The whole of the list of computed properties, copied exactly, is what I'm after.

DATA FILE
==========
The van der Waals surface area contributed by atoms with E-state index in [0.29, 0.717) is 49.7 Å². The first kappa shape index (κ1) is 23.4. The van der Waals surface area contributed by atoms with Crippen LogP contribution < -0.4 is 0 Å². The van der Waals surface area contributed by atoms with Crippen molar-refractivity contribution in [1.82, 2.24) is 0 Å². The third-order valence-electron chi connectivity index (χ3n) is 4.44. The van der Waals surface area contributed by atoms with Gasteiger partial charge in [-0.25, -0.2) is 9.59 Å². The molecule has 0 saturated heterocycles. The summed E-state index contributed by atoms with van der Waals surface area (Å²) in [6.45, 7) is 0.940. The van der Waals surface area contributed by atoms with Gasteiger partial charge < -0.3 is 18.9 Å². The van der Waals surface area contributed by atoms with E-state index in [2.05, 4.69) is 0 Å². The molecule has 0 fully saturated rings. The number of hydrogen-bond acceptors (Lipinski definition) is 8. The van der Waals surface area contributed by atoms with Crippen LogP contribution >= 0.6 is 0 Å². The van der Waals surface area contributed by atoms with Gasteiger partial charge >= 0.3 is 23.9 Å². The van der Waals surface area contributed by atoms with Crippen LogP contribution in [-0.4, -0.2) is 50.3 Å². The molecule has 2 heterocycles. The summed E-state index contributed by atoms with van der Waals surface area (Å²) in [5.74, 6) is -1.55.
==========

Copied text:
The van der Waals surface area contributed by atoms with E-state index in [0.29, 0.717) is 49.7 Å². The first kappa shape index (κ1) is 23.4. The van der Waals surface area contributed by atoms with Crippen LogP contribution < -0.4 is 0 Å². The van der Waals surface area contributed by atoms with Crippen molar-refractivity contribution in [1.82, 2.24) is 0 Å². The third-order valence-electron chi connectivity index (χ3n) is 4.44. The van der Waals surface area contributed by atoms with Gasteiger partial charge in [-0.25, -0.2) is 9.59 Å². The molecule has 0 saturated heterocycles. The summed E-state index contributed by atoms with van der Waals surface area (Å²) in [6.45, 7) is 0.940. The van der Waals surface area contributed by atoms with Gasteiger partial charge < -0.3 is 18.9 Å². The van der Waals surface area contributed by atoms with E-state index in [2.05, 4.69) is 0 Å². The molecule has 0 fully saturated rings. The number of hydrogen-bond acceptors (Lipinski definition) is 8. The van der Waals surface area contributed by atoms with Crippen LogP contribution >= 0.6 is 0 Å². The van der Waals surface area contributed by atoms with Gasteiger partial charge >= 0.3 is 23.9 Å². The van der Waals surface area contributed by atoms with Crippen LogP contribution in [-0.4, -0.2) is 50.3 Å². The molecule has 2 heterocycles. The summed E-state index contributed by atoms with van der Waals surface area (Å²) in [5.74, 6) is -1.55.